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TOKYO — President Donald Trump said Monday that he is not "personally" bothered by recent short-range missile tests that North Korea conducted this month, breaking with Japanese Prime Minister Shinzo Abe, who is hosting the president on a four-day state visit full of pageantry.
Standing beside Trump at a news conference after hours of talks, Abe disagreed with the U.S. president, saying the missile tests violated U.N. Security Council resolutions and were "of great regret." Abe, who has forged a strong friendship with Trump and agrees with him on many issues, is concerned because the short-range missiles pose a threat to Japan's security.
Trump was invited to Japan to be the first world leader to meet with its new emperor. Despite being far from Washington, he didn't miss the chance to lob another broadside against former Vice President Joe Biden, one of the Democrats seeking to challenge Trump in next year's presidential election. North Korea's Kim Jong Un recently criticized Biden as having a low I.Q. and Trump told the world he agreed with the authoritarian leader's assessment.
Abe is hosting Trump on a state visit designed to highlight the U.S.-Japan alliance and showcase the warm relations between the leaders. During hours of talks at Japan's Akasaka Palace, Trump and Abe also deliberated over economic issues, including trade and Iran, but North Korea's recent firing of short-range missiles emerged as an area of disagreement.
When asked if he was bothered by Pyongyang's short-range missile tests, Trump said: "No, I'm not. I am personally not."
The president has sought to downplay the significance of the missile tests, despite the fact that his own national security adviser, John Bolton, said over the weekend that they violated U.N. resolutions.
Trump continues to hold out hope of eventually getting Kim to agree to give up his nuclear weapons and ballistic missiles, despite two summits he's had with the North Korean leader that produced no concrete pledge to denuclearize the peninsula.
Trump praised Kim, calling him a "smart man" who might have launched the missiles earlier this month to "get attention."
"All I know is there have been no nuclear tests, no ballistic missiles going out, no long-range missiles going out and I think that someday we'll have a deal," Trump said, adding that he is in "no rush."
Trump is correct when he said North Korea has not recently tested a long-range missile that could reach the U.S. But earlier this month, North Korea fired off a series of short-range missiles that alarmed U.S. allies in closer proximity to North Korea, including Japan. The tests broke a pause in North Korea's ballistic missile launches that began in late 2017.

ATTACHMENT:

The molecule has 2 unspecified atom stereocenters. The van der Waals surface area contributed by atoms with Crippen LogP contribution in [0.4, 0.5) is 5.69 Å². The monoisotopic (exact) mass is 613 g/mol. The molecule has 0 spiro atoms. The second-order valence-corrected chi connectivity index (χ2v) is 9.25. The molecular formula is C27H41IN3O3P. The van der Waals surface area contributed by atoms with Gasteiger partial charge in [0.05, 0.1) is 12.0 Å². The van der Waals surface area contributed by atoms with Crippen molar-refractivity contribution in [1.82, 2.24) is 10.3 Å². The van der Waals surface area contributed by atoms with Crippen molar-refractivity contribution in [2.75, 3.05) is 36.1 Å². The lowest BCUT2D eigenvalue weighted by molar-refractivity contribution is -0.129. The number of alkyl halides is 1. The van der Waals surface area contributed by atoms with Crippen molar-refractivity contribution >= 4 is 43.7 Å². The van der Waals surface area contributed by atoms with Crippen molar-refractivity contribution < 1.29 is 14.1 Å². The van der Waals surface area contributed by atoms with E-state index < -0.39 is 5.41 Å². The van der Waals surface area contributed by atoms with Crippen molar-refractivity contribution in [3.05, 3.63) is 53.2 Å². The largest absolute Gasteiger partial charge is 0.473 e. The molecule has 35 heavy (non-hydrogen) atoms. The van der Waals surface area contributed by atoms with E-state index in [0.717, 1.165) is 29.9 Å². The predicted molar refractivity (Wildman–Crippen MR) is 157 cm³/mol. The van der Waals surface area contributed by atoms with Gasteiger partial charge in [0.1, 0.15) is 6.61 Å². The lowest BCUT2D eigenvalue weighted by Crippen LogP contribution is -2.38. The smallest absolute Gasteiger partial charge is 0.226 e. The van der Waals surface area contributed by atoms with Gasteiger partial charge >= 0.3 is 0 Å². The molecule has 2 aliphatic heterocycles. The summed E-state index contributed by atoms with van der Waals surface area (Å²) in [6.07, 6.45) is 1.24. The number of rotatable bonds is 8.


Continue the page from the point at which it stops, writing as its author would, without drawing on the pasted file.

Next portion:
Abe reiterated his previous statement that the tests were carried out in defiance of the U.N.
"This is violating the Security Council resolution," Abe said, adding that, as North Korea's neighbor, Japan feels threatened. "It is of great regret. But at the same time between Kim Jong Un and President Trump a certain new approach was taken and that is something that I pay tribute to."
Earlier Monday, Trump said he backed Abe's interest in leveraging his country's good relations with Iran to help broker a possible dialogue between the U.S. and its nemesis in the Middle East. Abe said he is willing to do whatever he can to help to reduce escalating tensions between the U.S. and Iran.
Trump and Abe discussed the issue earlier Monday. Abe could visit Iran next month.
"Peace and stability of (the) Middle East is very important for Japan and the United States and also for the international community as a whole," Abe said.
The leaders held hours of talks after the U.S. president — at Abe's invitation — became the first world leader to meet Japan's new emperor, Naruhito, who ascended to the throne May 1.
The meeting with Naruhito and his wife, Empress Masako, was preceded by a grand outdoor welcome ceremony at Japan's Imperial Palace, where Trump walked solo across red carpets, reviewing Japanese troops as the guest of honor.
Trump's official visit also included golf with Abe, presenting a trophy to a sumo wrestling champion and dinner in Tokyo with their wives. The visit came with hours of one-on-one time for Trump and Abe, who has been trying to remain on Trump's good side despite disagreements between them on trade and other issues.
Trump didn't hold back at the news conference when he was asked about Biden, declaring himself "not a fan."
"Kim Jong Un made a statement that Joe Biden is a low-I.Q individual," Trump said, adding that Kim probably based his assessment on Biden's record and "I probably agree with him on that."
U.S. officeholders usually avoid engaging in politics while on foreign soil, hewing to the adage that politics stops at the water's edge. But Trump's sharp attack on Biden, though his declaration of agreement with Kim, set aside that long-standing norm.
Trump and Abe largely glossed over their difference on trade, despite the potentially crippling tariffs on foreign autos that Trump is threatening to impose on Japan and the European Union. Trump declined to say what Japan would have to do to avoid those tariffs, but complained of an "unbelievably large" trade imbalance with the nation.
Still, he said he expects to reach trade deals at some point with both Japan and China, but wouldn't rush it.
"I think we will have a deal with Japan. Likewise, I think we will have a deal with China sometime into the future," he said. Trump has tried to pressure China by slapping tariffs on hundreds of billions of dollars of Chinese goods.
"I don't believe that China can continue to pay these really hundreds of billions of dollars in tariffs," he said.
CORRECTION (May 27, 2019, 9:30 a.m. ET): An earlier version of this article misstated the security council referred to by Prime Minister Shinzo Abe. It is the U.N. Security Council, not the U.S. Security Council.